Phase transition and shape-restorative effects

Under specific crystallization conditions (slow evaporation of solutions or hydrothermal crystallization), TA can be obtained as two polymorphs, one of which is stable (form II), while the other is metastable (form I) at ambient conditions52. Crystals of both forms are exceptionally robust and can be converted into each other by heating or cooling without visible deterioration (Fig. 1b, Supplementary Fig. 1). The thermal profile of the phase transition confirms that it is of first order52 and occurs with a thermal hysteresis of about 33 K (Supplementary Fig. 2). The transition occurs by rapid transformation of well-defined parallel domains, resulting in intermediate states where the crystal contains alternating sectors of both phases4. These multidomain crystals typically persist for several seconds before the remaining domains are converted to the product phase and the crystal becomes a single phase. The transition of unrestrained crystals is accompanied by sudden strong motion4 known as thermosalient effect12,16. As shown in Fig. 1a, the structures of both forms are layered and composed of parallel molecular tapes aligned in the direction of the crystallographic c axis, and the tapes are slightly offset in the two forms. Upon repeated thermal cycling of the crystal over the phase transition, the molecular layers slide back and forth without other significant structural rearrangements, and the small overall structural change contributes to the retention of crystal integrity. In addition to heating and cooling, the transition can be triggered in both directions by application of local pressure, for instance, by pricking a crystal of the metastable form I obtained by heating and cooling of form II with a sharp, hard object4,52. The rapid reshaping upon mechanical stimulation results in the so-called mechanosalient effect, whereby mechanically stimulated crystals spring off from the solid support and move (Fig. 1f; Supplementary Fig. 3 and Supplementary Movies 15)4. Determination of the unit cell parameters by in situ X-ray diffraction (XRD) and phase identification by Raman spectroscopy before and after the mechanically stimulated phase transition as well as of partially transformed crystals of form I confirmed that during this process they transition to the stable form II (Supplementary Figs. 4 and 5, Supplementary Table 1).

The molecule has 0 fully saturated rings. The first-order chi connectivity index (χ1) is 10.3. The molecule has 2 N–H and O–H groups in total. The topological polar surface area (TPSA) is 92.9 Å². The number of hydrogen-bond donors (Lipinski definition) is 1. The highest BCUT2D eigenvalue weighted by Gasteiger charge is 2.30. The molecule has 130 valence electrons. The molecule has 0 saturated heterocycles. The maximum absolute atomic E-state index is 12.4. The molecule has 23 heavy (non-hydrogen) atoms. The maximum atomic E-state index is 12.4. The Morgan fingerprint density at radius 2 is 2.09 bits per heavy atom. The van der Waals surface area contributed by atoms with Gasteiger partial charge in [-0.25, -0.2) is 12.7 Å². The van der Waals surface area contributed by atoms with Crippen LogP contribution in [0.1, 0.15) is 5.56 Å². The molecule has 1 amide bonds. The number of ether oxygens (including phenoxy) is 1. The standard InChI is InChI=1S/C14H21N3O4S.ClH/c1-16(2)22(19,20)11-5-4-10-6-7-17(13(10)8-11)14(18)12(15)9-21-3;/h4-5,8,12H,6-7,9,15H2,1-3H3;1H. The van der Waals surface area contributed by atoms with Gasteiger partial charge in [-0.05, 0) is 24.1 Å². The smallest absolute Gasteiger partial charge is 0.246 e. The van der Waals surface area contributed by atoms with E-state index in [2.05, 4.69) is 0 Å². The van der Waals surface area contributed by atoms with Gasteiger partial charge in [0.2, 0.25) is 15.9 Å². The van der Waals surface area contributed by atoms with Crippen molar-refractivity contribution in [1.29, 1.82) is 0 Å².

Fig. 1
figure 1

Bending, shape-memory and restorative abilities, and mechanosalient effect of TA crystals. a Polymorphism of TA. Layered structures of the crystals of the two polymorphs (forms I and II) are shown together with the intermolecular O···H distances and centroid-to-centroid distances between the aromatic rings from adjacent layers for either structure. The hydrogen bonds are shown as dotted lines. b Reversible thermally induced phase transition. A single crystal of form II is transformed to form I by heating, which is transformed back to form I by cooling. The edges of the colorless crystal are highlighted for clarity. Note the coexistence of domains of both phases in the intermediate stages. c Plastic bending. A crystal of TA is subjected to a pressure on its (010) face in a three-point geometry whereby it bends and retains the bent shape. Unlike other plastically bendable crystals, the striations develop at an angle to the longest axis of the crystal rather than along the axis. d Shape-memory effect. A straight crystal of form II is mechanically bent, and then taken over the phase transition by heating from 300 to 360 K, whereby it recovers its straight shape. The same crystal is then cooled to 300 K and it recovers its bent shape. This shape change can be repeated several times without deterioration. e Shape-restorative property. A crystal of form II was heavily damaged by applying pressure on its (010) ace. After heating to 359 K, the crystal appears to have partially restored its integrity due to phase transition and realignment of the fragments. Note the slightly different shape of the crystal after the phase transition. f Mechanosalient effect. An unrestrained crystal of form I obtained as a metastable form after heating and cooling a crystal of form II is contacted with a metal needle. The crystal springs off within 5 ms due to the strain that develops in its interior. Scale bars: b 800 μm; c 500 μm; d 600 μm; e 800 μm; f 500 μm